Home » Columns

A faded jewel in Junee

15 January 2009 4,287 views No Comment

Ross Fitzgerald on the efforts to save a crumbling rural picture palace.

Nestled in the main street of Junee in rural New South Wales, the Athenium picture theatre has seen better days. Once the lifeblood of the community and a hub for theatre, films and the latest newsreels, the cinema is now boarded up and in disrepair. While it crumbles, the Heritage Council of NSW and Junee Shire Council try to work out what to do with this faded jewel.

Listed on the NSW State Heritage Register in 2003, the theatre is recognised as a regional architectural treasure, virtually intact, if fraying at the edges. Despite heritage grants from the State and Commonwealth Governments, the necessary works are still to be implemented, and the perennial shortfall in funding threatens its future.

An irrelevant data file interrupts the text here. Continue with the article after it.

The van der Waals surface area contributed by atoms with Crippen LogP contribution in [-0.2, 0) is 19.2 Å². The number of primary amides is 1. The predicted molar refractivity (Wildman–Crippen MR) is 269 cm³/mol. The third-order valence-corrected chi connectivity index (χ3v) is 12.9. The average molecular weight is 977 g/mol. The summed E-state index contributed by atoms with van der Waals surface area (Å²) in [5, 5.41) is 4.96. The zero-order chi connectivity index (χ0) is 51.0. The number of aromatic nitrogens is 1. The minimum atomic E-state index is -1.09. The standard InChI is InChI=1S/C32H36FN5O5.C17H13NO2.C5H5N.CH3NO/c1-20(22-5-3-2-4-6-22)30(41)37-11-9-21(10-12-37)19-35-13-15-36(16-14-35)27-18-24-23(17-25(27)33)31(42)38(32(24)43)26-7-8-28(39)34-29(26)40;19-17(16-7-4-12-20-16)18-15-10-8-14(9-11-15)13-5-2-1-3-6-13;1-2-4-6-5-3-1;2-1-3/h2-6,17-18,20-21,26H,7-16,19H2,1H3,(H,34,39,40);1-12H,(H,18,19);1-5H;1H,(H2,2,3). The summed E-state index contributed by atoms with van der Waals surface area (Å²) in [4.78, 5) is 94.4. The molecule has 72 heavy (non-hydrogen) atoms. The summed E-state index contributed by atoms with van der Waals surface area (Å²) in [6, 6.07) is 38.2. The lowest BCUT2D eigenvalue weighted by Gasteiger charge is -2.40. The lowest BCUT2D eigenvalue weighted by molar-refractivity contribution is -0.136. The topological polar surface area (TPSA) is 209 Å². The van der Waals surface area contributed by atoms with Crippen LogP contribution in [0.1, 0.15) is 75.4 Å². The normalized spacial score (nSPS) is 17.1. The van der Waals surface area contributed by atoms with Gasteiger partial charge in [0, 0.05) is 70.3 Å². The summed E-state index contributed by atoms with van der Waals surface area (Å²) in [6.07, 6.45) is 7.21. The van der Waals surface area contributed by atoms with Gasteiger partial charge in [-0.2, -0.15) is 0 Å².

The grand old cinema, which contributed so much to the social fabric of Junee, was built in 1929 by Nick Laurantus and Ben Cummins. Laurantus was a Greek immigrant from Kythera, and the theatre was one of a string of venues owned or leased by the Laurantus family throughout regional NSW. These included the Globe at Narrandera, the Montreal in Tumut, the Rio Theatre in Lockhardt, and the Gundagai Theatre. In its day, the Athenium at Junee was a local landmark. After 1950 it was renamed the Broadway by new owners the Pollard brothers. In 1959, major modifications included the removal of the original proscenium arch to provide a wider opening for Cinemascope presentations, but it retained its seating, dress circle and street-facing shops. The Broadway ran until 1971 when the operating licence was finally cancelled. Slowly the building fell into disrepair.

A passionate section of the local community fought hard to save their beloved cinema, forming the Junee & District Development Association in 1977. The group raised $20,000 to purchase the building and an additional $45,000 from community donations to transform it into an indoor sports and social centre. However, by 2000 Junee Council began planning the demolition of the theatre for a medical centre, to meet modern community needs. The stage was set for the final curtain, but the community kept up their calls to save the cinema, then known as the Jadda Centre.